The 1st Symphony has always been a tough nut to crack, not only for the composer. It is the longest of the symphonies, in most if not all recorded cycles, and in the wrong hands can sound like it. Here there is energy and precision aplenty. I wonder if Hengelbrock's Baroque background helps him attend to the tiny detailed articulations which are necessary in Bach and Vivaldi and when transferred to a romantic masterpiece help no end to propel the music forward. Brahms is one of those composers who seem to be moving slowly on the surface but often very fast in the details. So it seems in this rendering. For me it works very well. Hengelbrock takes the 2nd Symphony quite briskly overall without in any way neglecting the many wonders of this beautiful score. He generates much passion and excitement in the Finale leaving one feeling invigorated. The 3rd Symphony is more relaxed, particularly so in the allegretto 3rd movement and again the Finale is outstanding. It is directed with great subtlety, starting gently and building to a veritable storm of a central section before Brahms' beautiful relaxation to a quiet conclusion.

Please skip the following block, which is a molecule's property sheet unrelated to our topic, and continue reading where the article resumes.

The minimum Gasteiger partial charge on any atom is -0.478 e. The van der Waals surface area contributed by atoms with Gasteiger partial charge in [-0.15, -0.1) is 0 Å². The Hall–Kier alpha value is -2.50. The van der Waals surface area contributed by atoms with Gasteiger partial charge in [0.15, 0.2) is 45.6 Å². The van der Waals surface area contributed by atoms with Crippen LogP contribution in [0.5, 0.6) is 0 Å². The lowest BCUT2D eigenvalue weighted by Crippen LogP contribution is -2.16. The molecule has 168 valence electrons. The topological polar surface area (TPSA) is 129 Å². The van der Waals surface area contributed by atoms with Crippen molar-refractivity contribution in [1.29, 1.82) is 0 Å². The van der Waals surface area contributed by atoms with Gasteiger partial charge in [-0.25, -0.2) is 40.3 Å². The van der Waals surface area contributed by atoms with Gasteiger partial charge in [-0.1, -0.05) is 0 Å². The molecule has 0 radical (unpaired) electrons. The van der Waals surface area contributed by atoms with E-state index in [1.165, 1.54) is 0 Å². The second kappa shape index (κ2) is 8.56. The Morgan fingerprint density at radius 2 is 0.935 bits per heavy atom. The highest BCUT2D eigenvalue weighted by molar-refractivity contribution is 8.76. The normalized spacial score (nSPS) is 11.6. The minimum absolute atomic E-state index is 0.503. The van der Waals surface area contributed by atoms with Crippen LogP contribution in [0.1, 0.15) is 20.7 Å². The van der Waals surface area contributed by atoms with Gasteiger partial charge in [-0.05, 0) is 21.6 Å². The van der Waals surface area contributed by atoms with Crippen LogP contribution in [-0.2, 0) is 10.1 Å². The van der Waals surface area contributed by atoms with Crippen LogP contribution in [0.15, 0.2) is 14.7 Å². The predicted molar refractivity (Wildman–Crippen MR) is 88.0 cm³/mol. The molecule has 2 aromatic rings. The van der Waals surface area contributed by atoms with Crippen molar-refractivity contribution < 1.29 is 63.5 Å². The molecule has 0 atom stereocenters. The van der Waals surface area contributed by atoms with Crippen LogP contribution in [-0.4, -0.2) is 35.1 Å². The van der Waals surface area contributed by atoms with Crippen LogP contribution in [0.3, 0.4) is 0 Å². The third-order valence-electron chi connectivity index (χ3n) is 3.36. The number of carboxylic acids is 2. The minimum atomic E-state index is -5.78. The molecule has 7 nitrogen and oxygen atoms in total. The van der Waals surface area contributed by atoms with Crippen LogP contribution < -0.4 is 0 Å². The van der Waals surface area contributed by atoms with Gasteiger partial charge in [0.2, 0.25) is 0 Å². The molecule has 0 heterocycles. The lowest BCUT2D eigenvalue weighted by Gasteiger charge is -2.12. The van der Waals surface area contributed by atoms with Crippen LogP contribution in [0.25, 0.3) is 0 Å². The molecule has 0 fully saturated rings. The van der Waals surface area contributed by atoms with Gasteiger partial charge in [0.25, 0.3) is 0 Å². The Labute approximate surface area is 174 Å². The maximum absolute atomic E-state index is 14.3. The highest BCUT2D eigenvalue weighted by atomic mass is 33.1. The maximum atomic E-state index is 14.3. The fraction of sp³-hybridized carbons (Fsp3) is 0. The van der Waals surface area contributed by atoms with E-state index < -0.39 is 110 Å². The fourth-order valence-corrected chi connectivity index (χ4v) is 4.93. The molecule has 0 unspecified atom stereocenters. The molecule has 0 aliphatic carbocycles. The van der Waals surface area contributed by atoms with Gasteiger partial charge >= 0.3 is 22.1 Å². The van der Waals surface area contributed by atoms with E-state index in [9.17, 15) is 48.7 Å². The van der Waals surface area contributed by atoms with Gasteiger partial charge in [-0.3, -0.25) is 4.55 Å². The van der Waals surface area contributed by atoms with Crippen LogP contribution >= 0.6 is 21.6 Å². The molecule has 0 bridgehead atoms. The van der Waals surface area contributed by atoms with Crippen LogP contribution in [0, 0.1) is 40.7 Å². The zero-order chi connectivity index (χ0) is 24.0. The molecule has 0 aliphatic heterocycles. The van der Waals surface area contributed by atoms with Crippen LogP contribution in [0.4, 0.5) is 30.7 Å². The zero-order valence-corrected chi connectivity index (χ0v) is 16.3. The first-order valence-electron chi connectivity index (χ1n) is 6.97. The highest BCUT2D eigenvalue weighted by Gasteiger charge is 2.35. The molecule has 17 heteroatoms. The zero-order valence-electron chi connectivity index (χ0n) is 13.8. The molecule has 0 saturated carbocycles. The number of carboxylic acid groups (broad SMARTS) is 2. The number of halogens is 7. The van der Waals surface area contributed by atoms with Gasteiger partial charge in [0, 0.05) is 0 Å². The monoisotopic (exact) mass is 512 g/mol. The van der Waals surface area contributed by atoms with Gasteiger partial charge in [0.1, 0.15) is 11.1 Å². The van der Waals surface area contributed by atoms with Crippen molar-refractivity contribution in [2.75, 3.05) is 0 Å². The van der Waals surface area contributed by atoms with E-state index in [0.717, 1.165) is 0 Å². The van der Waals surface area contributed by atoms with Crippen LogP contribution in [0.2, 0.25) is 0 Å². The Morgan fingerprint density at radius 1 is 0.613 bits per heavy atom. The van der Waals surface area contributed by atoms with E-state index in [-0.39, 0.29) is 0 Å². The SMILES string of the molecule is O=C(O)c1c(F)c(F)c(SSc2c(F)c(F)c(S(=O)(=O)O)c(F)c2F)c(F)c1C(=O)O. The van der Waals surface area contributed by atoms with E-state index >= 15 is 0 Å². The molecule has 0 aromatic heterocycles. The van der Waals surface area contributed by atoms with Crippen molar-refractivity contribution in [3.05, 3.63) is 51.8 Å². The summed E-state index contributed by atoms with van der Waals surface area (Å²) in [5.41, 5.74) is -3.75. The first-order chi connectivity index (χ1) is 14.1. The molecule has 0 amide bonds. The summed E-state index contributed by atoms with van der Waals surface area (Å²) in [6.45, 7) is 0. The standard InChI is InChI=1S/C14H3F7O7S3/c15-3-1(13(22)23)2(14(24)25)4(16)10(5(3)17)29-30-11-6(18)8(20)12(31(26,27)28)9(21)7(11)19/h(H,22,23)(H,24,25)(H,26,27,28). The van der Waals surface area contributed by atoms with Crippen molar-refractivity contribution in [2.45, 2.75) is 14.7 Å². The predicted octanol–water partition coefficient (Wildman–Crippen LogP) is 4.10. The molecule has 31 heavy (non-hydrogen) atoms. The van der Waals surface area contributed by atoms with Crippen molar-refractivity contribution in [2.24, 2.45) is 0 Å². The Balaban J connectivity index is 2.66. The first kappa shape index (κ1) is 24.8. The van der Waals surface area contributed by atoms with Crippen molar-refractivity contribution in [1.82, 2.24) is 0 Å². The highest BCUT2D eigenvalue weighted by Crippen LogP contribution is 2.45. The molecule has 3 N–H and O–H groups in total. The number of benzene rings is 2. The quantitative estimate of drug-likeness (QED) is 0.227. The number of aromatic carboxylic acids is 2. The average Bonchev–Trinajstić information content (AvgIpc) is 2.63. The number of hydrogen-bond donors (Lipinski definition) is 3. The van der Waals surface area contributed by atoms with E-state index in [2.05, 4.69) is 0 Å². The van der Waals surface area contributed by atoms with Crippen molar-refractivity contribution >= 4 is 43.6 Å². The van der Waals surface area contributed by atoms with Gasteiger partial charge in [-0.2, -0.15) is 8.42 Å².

The 4th is presented with grandeur as well as energy. Its intentionally old-fashioned forms are presented with all the strength and detailed precision needed to close what must have been a remarkable concert. An interesting, indeed intriguing, point about this performance is the inclusion of four introductory bars at the beginning of the first movement, that Brahms added very late on. These are in his autograph score after the double bar at the end of the first movement with an indication that they should be inserted at the start. He then changed his mind despite the comment from Joseph Joachim, who conducted the premiere, that he, "would almost regret that you deleted the introductory measures." Hengelbrock mentions this in his talk but there is nothing in the accompanying essay by Karina Saligmann. Those interested in this musical footnote should search out Louis Litterick's article "Brahms the indecisive: notes on the first movement of the Fourth Symphony".